The Student News Site of Brophy College Preparatory

Brophy Roundup

The Student News Site of Brophy College Preparatory

Brophy Roundup

The Student News Site of Brophy College Preparatory

Brophy Roundup

Follow Us on Twitter

U.S. economy’s nose dive rooted in sub-prime mortage deals

Analysis by Michael Mandeville ’11

Over the past few years, the economy has taken a wild course and dropped into a recession, what some economists call the worst since the Great Depression.

Although it is rather a complicated concept to understand why the economy went into a recession, there is an explanation.

Jonathon Jarvis, an interaction and media designer, managed to lay out the situation in his animated short film “The Crisis of Credit,” which can be found on YouTube.

According to the film, after the dot com bust and Sept. 11, the Federal Reserve lowered the interest rates of treasury bills down to 1 percent, a considerably low return rate, and investors began to decline and look for more profitable investments.

Because of the extremely low interest rates, banks on Wall Street began to borrow from the Federal Reserve as well as the surplus of credit from other countries like China and Japan.

Since banks were able to easily borrow money because the influx of cheap credit, they began to go crazy with leverage, which is borrowing money to increase the outcome of a deal. Banks often make a lot of their money through leverage.

Wall Street borrowed tons of credit, translated that into great deals, and then grew exceedingly rich, later paying back their borrowed credit.

The film goes on to explain that investors now wanted to invest in this game, and Wall Street connected them to the chain through mortgages, which are basically home and land loans.

So the investors really started to see money flow overwhelmingly increase after they began buying the home owners mortgages from the banks, so they kept investing more and more, asking bankers, who then calls a lender, who proceeds to call a broker for more mortgages.

When the brokers couldn’t find any more home owners who qualified for it, called a prime mortgage,  they decided to open loan mortgages to just about anyone who wanted one, in many cases without down payments on homes, a proof of income or any documents.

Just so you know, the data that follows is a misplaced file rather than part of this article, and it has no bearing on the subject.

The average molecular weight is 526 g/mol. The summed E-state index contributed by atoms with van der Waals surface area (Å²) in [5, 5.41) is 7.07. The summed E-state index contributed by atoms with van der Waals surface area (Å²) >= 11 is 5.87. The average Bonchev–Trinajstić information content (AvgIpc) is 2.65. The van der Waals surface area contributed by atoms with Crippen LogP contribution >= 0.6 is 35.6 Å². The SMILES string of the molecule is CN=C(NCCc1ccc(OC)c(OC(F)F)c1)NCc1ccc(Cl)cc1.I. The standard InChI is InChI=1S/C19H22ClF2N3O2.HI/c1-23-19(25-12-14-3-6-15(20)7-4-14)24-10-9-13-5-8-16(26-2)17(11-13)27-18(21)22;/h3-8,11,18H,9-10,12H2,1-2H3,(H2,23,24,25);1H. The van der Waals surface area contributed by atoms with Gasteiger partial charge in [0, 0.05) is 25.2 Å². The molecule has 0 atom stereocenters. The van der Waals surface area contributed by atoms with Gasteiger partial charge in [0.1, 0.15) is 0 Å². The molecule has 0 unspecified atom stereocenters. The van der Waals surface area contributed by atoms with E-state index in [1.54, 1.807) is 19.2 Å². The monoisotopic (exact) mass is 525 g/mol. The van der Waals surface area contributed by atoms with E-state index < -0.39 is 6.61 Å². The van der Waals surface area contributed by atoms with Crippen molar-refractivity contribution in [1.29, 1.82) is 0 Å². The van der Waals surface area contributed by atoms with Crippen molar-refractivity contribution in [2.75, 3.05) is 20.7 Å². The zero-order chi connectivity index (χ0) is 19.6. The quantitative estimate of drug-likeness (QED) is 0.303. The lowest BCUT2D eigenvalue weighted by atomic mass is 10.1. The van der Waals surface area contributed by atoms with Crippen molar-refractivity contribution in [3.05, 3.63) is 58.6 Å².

This less responsible transaction is referred to as a sub-prime mortgage.

This was where things began to go downhill.

The broker sold the mortgage to the lender who sold it off to the banker, where slices were finally sold to investors.

While this worked out for everyone at first, the homeowners were not able to pay their mortgage after a certain point because they bought a house that was initially too expensive.

Because the brokers were lending sub-prime mortgages to the home owners, they never had to be approved by the bank to buy homes.

So after more and more home owners began to default on their mortgage they were never able to pay, the bankers started owning more and more valueless homes.

This advanced to the point where no one bought mortgages from the bankers because the investors already had plenty of these defaulted mortgages.

The lenders also have to sell mortgages to the bankers, but the bankers would not take any more than they already had.

At this point the financial system became frozen, and suddenly everyone started to file for bankruptcy.

The economy’s money flow completely halted and lost its value.

To see Jarvis’ film, go to and search for “The Crisis of Credit.”

Related News
Click here for more on this year’s Summit on Human Dignity

Leave a Comment
Donate to Brophy Roundup

Your donation will support the student journalists of Brophy College Preparatory. Your contribution will allow us to purchase equipment and cover our annual website hosting costs.

More to Discover
Donate to Brophy Roundup

Comments (0)

All Brophy Roundup Picks Reader Picks Sort: Newest

Your email address will not be published. Required fields are marked *